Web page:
Technology is great, that is undeniable. It has revolutionized the way we talk and communicate, covering every aspect of our lives, including work. Everyone is reachable via their mobile phones… too reachable, in fact. Helicopter parents hover over their children’s soldiers digitally, calling every hour or so, demanding to know their whereabouts. A call at 3am is either an inconsiderate friend, a fellow night owl, or an emergency. But a call from work? After work hours? That is just tiresome, but also a reality that many of us in the developed world have learned to grudgingly accept.
Which is why everyone is both envious and surprised whenever they find out about France’s “right to disconnect” law, a law that ensures an employee’s rights to not be contacted for work-related issues after work hours. This law draws a hard boundary between work hours and personal hours, a boundary that is even further eroded during pandemic times, where the days and hours just seemingly blend together. For Singaporeans, the erosion of this boundary sours whatever benefits working from home may offer.
As of late, Tripartite partners Ministry of Manpower (MOM), National Trades Union Congress (NTUC) and Singapore National Employers Federation (SNEF) have come up with several measures to boost work-life harmony within Singapore’s workplace culture.
Employers now have access to a website with several resources to aid them carry out appropriate measures, as well as an online tool to identify workplace stressors. There is also funding from various programs available for companies wishing to do so.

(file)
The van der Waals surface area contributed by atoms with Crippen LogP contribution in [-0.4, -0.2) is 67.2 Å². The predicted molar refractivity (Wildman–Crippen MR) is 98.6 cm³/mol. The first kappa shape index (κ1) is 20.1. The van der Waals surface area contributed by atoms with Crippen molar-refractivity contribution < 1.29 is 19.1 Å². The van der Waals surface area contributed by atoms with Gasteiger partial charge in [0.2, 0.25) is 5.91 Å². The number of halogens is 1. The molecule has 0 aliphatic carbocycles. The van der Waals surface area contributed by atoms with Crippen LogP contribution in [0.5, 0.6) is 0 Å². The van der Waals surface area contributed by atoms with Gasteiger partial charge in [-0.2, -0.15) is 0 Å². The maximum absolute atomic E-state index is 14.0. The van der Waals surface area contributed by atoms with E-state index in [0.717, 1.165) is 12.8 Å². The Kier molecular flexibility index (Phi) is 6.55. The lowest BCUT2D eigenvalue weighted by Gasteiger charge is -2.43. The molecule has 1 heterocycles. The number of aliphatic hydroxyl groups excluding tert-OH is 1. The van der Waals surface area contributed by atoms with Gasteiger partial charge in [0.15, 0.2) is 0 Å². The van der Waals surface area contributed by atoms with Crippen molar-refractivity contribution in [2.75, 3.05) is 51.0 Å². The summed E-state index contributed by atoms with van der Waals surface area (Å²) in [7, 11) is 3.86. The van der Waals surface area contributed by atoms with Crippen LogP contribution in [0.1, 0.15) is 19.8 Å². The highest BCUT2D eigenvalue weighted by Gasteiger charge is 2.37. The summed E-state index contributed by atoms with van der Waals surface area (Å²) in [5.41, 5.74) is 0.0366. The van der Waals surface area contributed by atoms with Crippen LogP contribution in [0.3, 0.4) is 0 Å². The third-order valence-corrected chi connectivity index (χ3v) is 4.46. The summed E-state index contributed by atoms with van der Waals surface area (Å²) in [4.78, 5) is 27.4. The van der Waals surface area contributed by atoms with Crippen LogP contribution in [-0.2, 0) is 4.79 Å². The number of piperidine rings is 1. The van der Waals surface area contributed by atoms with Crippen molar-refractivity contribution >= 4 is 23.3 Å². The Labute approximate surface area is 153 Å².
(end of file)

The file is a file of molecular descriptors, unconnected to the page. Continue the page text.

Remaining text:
However, these moves do not seem to be quite enough, for an imbalance between work life and personal time goes beyond stressors in company culture. For instance, in order to save costs, an employee may be unfairly saddled with more work than they can handle, as compared to hiring yet another person. Of course, there are also issues such as annoying coworkers who do not respect personal space, or a clash in personalities in the office. Still, those issues could be forgotten as soon as one is out of the office, but what if one keeps continuing because of the heavy workload? Burnout and fatigue is knocking on the door.
Which is why companies should consider alternative solutions for their hiring needs. It is understandable that pockets for certain industries are tight during this pandemic, and that work from home makes it too easy to disproportionately distribute workload, but that does not mean things could not be better. What if, by expanding the mind overseas to be open to wilder possibilities, everyone gets a chance at better work-life balance?
For companies in Singapore, offshoring tech hiring needs to Malaysia may be a win-win solution both for the wallet and the poor employees shouldering such heavy workloads. With lesser work to do, the employee may finally make it out of the office by sunset, hence improving work-life balance. With improved work-life balance comes benefits which include increased overall productivity, greater retention in job, and increased shareholder values too. All in all, perhaps offshoring may be an underrated solution.